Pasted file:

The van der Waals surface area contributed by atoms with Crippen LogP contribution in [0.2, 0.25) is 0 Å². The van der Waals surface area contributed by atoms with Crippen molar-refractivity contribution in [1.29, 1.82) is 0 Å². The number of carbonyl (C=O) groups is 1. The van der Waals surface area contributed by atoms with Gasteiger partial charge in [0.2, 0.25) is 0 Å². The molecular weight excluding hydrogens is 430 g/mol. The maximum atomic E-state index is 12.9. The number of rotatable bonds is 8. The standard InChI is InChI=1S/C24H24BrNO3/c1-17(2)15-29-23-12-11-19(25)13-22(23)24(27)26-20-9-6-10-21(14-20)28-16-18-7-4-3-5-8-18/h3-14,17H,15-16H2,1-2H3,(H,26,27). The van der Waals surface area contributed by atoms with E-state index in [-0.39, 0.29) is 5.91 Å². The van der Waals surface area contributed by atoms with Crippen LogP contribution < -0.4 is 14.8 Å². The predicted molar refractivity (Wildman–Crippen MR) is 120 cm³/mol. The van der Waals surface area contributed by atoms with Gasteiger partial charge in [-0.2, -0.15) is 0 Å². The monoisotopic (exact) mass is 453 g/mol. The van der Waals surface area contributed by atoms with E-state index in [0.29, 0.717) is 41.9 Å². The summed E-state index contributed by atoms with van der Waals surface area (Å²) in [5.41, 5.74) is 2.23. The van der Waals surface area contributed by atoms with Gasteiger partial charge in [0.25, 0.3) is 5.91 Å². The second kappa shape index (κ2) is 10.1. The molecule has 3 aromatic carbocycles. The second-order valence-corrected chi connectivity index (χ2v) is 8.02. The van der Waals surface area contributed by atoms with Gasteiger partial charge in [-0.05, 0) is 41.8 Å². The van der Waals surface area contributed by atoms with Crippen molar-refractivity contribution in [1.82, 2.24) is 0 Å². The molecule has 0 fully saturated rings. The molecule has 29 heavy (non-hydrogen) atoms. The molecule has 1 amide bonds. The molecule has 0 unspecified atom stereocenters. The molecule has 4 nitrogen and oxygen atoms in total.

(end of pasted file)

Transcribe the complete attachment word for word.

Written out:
The van der Waals surface area contributed by atoms with Crippen LogP contribution in [0.2, 0.25) is 0 Å². The van der Waals surface area contributed by atoms with Crippen molar-refractivity contribution in [1.29, 1.82) is 0 Å². The number of carbonyl (C=O) groups is 1. The van der Waals surface area contributed by atoms with Gasteiger partial charge in [0.2, 0.25) is 0 Å². The molecular weight excluding hydrogens is 430 g/mol. The maximum atomic E-state index is 12.9. The number of rotatable bonds is 8. The standard InChI is InChI=1S/C24H24BrNO3/c1-17(2)15-29-23-12-11-19(25)13-22(23)24(27)26-20-9-6-10-21(14-20)28-16-18-7-4-3-5-8-18/h3-14,17H,15-16H2,1-2H3,(H,26,27). The van der Waals surface area contributed by atoms with E-state index in [-0.39, 0.29) is 5.91 Å². The van der Waals surface area contributed by atoms with Crippen LogP contribution < -0.4 is 14.8 Å². The predicted molar refractivity (Wildman–Crippen MR) is 120 cm³/mol. The van der Waals surface area contributed by atoms with Gasteiger partial charge in [-0.2, -0.15) is 0 Å². The monoisotopic (exact) mass is 453 g/mol. The van der Waals surface area contributed by atoms with E-state index in [0.29, 0.717) is 41.9 Å². The summed E-state index contributed by atoms with van der Waals surface area (Å²) in [5.41, 5.74) is 2.23. The van der Waals surface area contributed by atoms with Gasteiger partial charge in [0.25, 0.3) is 5.91 Å². The second kappa shape index (κ2) is 10.1. The molecule has 3 aromatic carbocycles. The second-order valence-corrected chi connectivity index (χ2v) is 8.02. The van der Waals surface area contributed by atoms with Gasteiger partial charge in [-0.05, 0) is 41.8 Å². The van der Waals surface area contributed by atoms with Crippen molar-refractivity contribution in [1.82, 2.24) is 0 Å². The molecule has 0 fully saturated rings. The molecule has 29 heavy (non-hydrogen) atoms. The molecule has 1 amide bonds. The molecule has 0 unspecified atom stereocenters. The molecule has 4 nitrogen and oxygen atoms in total.